Sunday, April 28, 2019

Groomed for leadership. . .

Got an email the other day from an organization which was formed to make leaders of pastors.  Perhaps it is too difficult to make pastors of leaders so this group is starting at another point.  I do get regular emails from them and print communications as well.  All of it is designed to equip pastors to be leaders, to survey the landscape of our changing world, and to accomplish the complex work of being missional and visionary forces in the world today.

Strangely enough, there is not much there on being a pastor.  There is a never ending supply of modern buzz words about the demands and opportunities thrust upon well meaning but unprepared pastors (implied if not stated bluntly).  There is the promise of research from all the most current sources on what it takes to be a leader, a missional leader, and undertake a strategic plan for great success in this moment.  There is much about the Millenial Generation (guess they did not check my own birth date) and how they believe God is harvesting this generation for leaders who will lead in the Kingdom of God.

When you do the hard work of self leadership you end up doing more of...
  • the stuff that stirs your soul.
  • the stuff that you want to spend the rest of your life doing.
  • the stuff you’re flat out uniquely good at doing.
You beat back the natural, creeping, “Do I Have What It Takes?”
Most leaders quietly question when they get out of bed in the morning because...
  • They skipped getting clarity about themselves. They think it’s too late. (It’s not.)
  • They drift. They know their sweet spot but they let others call the shots for them.
As a result they get trapped in round peg/square hole org charts doing what they’re not good at doing...and not doing it well.

Today, I want to simply acknowledge the two other common combatants that contribute to the "Do I Have What It Takes?"

Are you feeling called to a higher level of leadership? Are you being groomed for more responsibility in your organization? Do you feel overwhelmed by the pressures and demands of leadership and long for some help?
We are covering topics that you didn’t get in seminary such as hiring, firing, and strategic planning for complex ministries. We will study together the latest research on leadership and what it means to be a missional organization in today’s cultural context.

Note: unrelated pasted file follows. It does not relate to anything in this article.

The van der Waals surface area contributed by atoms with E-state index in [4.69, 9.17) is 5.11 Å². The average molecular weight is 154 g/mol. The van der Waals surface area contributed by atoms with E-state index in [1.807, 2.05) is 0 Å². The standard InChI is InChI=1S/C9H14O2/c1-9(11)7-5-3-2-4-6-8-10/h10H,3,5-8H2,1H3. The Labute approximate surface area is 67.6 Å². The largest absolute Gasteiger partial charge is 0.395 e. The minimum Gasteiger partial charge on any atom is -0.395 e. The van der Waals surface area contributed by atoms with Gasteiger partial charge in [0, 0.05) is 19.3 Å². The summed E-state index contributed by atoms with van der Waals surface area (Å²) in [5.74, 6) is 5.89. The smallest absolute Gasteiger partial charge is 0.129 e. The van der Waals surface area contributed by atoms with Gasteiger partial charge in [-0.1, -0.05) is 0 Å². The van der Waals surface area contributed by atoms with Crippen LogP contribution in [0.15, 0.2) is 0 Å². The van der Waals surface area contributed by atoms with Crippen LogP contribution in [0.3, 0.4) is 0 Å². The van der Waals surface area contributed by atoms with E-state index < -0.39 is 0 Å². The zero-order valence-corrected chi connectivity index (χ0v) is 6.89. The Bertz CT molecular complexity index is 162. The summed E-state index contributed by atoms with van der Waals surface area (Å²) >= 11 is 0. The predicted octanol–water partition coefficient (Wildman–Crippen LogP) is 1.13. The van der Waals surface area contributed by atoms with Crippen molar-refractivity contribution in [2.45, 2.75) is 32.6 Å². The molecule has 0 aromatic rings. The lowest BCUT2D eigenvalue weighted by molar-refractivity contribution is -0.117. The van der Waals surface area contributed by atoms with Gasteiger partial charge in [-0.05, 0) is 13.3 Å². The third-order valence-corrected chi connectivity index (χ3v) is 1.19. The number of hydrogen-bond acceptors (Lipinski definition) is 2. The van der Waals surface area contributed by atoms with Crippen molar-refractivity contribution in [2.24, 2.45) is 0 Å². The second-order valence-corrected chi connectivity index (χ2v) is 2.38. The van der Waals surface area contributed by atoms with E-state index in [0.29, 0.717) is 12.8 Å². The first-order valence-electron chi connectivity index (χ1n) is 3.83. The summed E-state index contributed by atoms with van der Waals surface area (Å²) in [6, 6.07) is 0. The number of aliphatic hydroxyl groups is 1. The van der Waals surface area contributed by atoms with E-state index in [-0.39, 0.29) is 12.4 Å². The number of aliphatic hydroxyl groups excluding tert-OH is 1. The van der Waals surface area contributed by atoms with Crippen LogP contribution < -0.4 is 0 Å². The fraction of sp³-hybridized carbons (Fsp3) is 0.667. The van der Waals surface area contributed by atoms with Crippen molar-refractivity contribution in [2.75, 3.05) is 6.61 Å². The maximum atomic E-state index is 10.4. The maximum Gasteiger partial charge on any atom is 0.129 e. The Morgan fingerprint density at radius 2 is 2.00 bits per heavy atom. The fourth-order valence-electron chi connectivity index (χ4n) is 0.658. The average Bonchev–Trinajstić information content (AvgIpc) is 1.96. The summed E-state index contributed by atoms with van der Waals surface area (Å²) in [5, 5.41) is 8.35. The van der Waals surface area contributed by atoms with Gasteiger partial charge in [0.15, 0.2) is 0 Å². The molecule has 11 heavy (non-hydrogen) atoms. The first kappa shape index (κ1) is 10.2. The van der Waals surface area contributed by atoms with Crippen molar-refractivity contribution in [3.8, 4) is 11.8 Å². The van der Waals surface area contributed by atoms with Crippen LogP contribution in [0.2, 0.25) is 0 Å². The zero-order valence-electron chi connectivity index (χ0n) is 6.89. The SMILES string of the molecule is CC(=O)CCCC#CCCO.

I have no doubt that these people are sincere, well meaning, and desire only the best for the Kingdom of God.  I just think that they have confused pastors with leaders (at least in the usual definition of leaders as the business or political or social context would speak of them).  Pastors are not those kind of leaders.  God has not given us special wisdom to discern the crystal ball of societal and cultural change nor has He promised to raise us up as people with a visionary perspective on the present or future.  He has not equipped us for general leadership but for the special role as pastors who preach and teach the Word of God, who baptize and preside at the Lord's Table, who absolve sinners, who visit the sick and shut-in, who admonish the unrepentant, who counsel those in distress, who warn the erring, who bury the dead, who comfort the sick and grieving, who give hope to the dying, and who pray at all times for all conditions and manner of people within their care.  If this is the leadership to which they are calling a cohort and if this is the pastoral vocation for which they offer help and aid, then God bless them.  But is it?  Or is this idea of leadership notably absent of the very things that the call documents outline as the duties and responsibilities of the pastor and the promises and pledges he makes when ordained and installed?

God knows I want to be leader.  I suspect every pastor secretly wants to be.  Well, perhaps that is not true.  We may not want to be leaders as much as we want to be saviors who rescue the flawed and failed churches in our care if only by the sheer strength of our will, the magnetism of our personalities, the sharpness of our wit, the gift of our humor, and rally a world for Jesus.  That is not our strength but our weakness.